Prosecutors Say Theater Shooter's Detailed Plan Showed Intent — And Sanity Jurors in the trial James Holmes heard closing arguments Tuesday. Colorado Public Radio's Ben Markus reports on the cases made for and against Holmes' insanity at the time of the killings.
NPR logo

Prosecutors Say Theater Shooter's Detailed Plan Showed Intent — And Sanity

  • Download
  • <iframe src="https://www.npr.org/player/embed/423101265/423101266" width="100%" height="290" frameborder="0" scrolling="no" title="NPR embedded audio player">
  • Transcript
Prosecutors Say Theater Shooter's Detailed Plan Showed Intent — And Sanity

Prosecutors Say Theater Shooter's Detailed Plan Showed Intent — And Sanity

  • Download
  • <iframe src="https://www.npr.org/player/embed/423101265/423101266" width="100%" height="290" frameborder="0" scrolling="no" title="NPR embedded audio player">
  • Transcript

DAVID GREENE, HOST:

James Holmes - he was the gunman carrying out a massacre at a movie theater in Aurora, Colo., three years ago as people were gathered to watch the premiere of "The Dark Knight Rises," one of the Batman movies. Holmes' fate is now in the hands of a jury. He could get the death penalty if he's found guilty of killing 12 people. He's pleaded not guilty by reason of insanity. Yesterday, attorneys on both sides made their closing arguments. Colorado Public Radio's Ben Markus was there, and he has this report.

BEN MARKUS, BYLINE: There wasn't an empty seat in the courtroom as District Attorney George Brauchler stood before the jury to sum up the case. Journalists from all over the world and families of the victims filled the gallery. Brauchler told the jury that on July 20, 2012, fans of "Batman" crowded into a theater, thrilled to see their favorite superhero. Shortly after the movie began, James Holmes entered the theater through an exit door.

(SOUNDBITE OF COURT PROCEEDINGS)

GEORGE BRAUCHLER: He came in with overwhelming firepower. He brought with him over 700 rounds, including steel-penetrating rounds. And he shot anything and everything he could.

MARKUS: With an assault rifle, shotgun and handgun, he killed 12 people and wounded 70 more. Through the course of the trial, jurors have seen grisly photos of the dead and injured. They've heard emotional testimony of the chaos and confusion in the theater. And Brauchler reminded jurors of the meticulous planning that Holmes put into the massacre, casing the theater, dressing in full body armor, using tear gas to keep people from escaping as he opened fire.

(SOUNDBITE OF COURT PROCEEDINGS)

BRAUCHLER: He knows that his victims won't agree with him. He knows his victims want to live. He knows his victims are going to resist his attempts to kill them; they're going to try to save their own lives. So he leaves nothing to chance. He's planned for all the contingencies. And all of that planning goes to the intent.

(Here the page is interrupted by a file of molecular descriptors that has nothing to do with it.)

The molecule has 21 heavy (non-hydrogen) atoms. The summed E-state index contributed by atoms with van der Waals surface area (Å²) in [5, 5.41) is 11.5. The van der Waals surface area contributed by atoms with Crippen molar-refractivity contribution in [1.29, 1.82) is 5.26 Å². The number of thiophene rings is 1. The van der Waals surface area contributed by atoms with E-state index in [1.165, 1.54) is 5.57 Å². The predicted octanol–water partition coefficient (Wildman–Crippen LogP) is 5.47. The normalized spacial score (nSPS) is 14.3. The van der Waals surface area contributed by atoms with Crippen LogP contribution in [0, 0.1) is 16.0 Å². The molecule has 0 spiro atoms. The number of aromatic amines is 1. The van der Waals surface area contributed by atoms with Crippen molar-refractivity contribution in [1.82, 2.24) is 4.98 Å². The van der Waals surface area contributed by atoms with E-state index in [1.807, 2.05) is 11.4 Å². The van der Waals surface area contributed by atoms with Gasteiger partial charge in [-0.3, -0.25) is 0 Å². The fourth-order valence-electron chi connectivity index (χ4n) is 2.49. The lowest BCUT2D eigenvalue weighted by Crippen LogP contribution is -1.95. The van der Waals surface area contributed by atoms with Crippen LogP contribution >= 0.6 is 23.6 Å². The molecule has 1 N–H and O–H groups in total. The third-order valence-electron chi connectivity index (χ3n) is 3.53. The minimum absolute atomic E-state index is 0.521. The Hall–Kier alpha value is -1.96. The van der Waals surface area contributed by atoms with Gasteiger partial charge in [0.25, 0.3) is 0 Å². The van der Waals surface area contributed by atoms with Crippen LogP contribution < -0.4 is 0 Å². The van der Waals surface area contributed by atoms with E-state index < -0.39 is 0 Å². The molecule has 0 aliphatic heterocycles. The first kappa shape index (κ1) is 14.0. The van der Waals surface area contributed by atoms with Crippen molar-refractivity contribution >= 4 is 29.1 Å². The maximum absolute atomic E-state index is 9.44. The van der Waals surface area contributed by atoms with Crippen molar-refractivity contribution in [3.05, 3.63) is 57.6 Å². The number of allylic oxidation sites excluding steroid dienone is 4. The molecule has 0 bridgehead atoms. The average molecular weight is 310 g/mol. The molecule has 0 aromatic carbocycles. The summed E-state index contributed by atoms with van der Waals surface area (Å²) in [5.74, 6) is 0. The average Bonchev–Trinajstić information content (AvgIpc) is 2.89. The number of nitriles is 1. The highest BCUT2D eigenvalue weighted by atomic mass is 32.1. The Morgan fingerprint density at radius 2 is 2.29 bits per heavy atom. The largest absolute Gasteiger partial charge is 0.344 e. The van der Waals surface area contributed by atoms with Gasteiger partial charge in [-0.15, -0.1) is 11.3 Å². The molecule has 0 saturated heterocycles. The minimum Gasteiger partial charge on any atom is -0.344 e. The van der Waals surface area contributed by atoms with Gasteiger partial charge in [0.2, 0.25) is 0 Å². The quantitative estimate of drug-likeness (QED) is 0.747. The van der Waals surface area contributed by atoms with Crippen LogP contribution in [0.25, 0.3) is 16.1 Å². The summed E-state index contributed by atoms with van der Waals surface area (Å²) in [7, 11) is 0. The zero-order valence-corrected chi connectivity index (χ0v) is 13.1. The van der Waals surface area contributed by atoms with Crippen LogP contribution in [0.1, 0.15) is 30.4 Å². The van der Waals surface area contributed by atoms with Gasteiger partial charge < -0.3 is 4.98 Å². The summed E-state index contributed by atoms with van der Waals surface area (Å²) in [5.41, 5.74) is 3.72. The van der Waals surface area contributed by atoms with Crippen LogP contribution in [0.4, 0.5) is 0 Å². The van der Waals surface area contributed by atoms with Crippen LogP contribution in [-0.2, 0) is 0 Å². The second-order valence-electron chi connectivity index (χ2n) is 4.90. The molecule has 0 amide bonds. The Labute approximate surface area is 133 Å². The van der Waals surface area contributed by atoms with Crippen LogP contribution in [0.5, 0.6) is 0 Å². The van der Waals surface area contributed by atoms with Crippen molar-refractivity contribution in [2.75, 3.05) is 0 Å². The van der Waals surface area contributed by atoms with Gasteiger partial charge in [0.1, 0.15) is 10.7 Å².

MARKUS: Brauchler noted that two court-appointed psychiatric experts found Holmes was sane at the time of the attack, that he could tell the difference between right and wrong. Brauchler finished his closing argument pointing at Holmes and repeating that evaluation.

(SOUNDBITE OF COURT PROCEEDINGS)

BRAUCHLER: Sane, sane, sane... Guilty.

MARKUS: Holmes's public defender, Dan King, up next, appeared dumbfounded by the prosecution's argument.

(SOUNDBITE OF COURT PROCEEDINGS)

DAN KING: To stand here and pretend like Mr. Holmes is not mentally ill is misconstruing the evidence.

MARKUS: The defense hired its own psychiatric experts, who found that Holmes was insane at the time of the attack. King said the experts on both sides may have disagreed on legal sanity. But...

(SOUNDBITE OF COURT PROCEEDINGS)

KING: All four of them have indicated that this is a very serious and chronic and long-standing mental illness.

MARKUS: In fact, King said all the psychiatric experts diagnosed Holmes as having some type of schizophrenia. King also reminded jurors of how one of the prosecution's psychiatric experts reacted to a notebook Holmes wrote before the shooting. It contained nonsensical rantings and outlined his plan to kill.

(SOUNDBITE OF COURT PROCEEDINGS)

KING: And do you remember what he said about that? He said, when I saw that notebook, I thought, wow, there's a lot of crazy in there.

MARKUS: In it, Holmes wrote about how he believed he could acquire other people's self-worth by killing them. After closing arguments, Tom Sullivan, whose son, Alex, was shot to death in the theater, was confident that the jury would convict on all counts of murder and attempted murder.

TOM SULLIVAN: Looking forward to sometime early part of next week. We'll come back, and we'll get, you know, 165 guilty verdicts. And we can move on to the next level.

MARKUS: That next level would be sentencing. If the jury finds him guilty, they will next decide if he gets the death penalty. For NPR News, I'm Ben Markus in Denver.

Copyright © 2015 NPR. All rights reserved. Visit our website terms of use and permissions pages at www.npr.org for further information.

NPR transcripts are created on a rush deadline by Verb8tm, Inc., an NPR contractor, and produced using a proprietary transcription process developed with NPR. This text may not be in its final form and may be updated or revised in the future. Accuracy and availability may vary. The authoritative record of NPR’s programming is the audio record.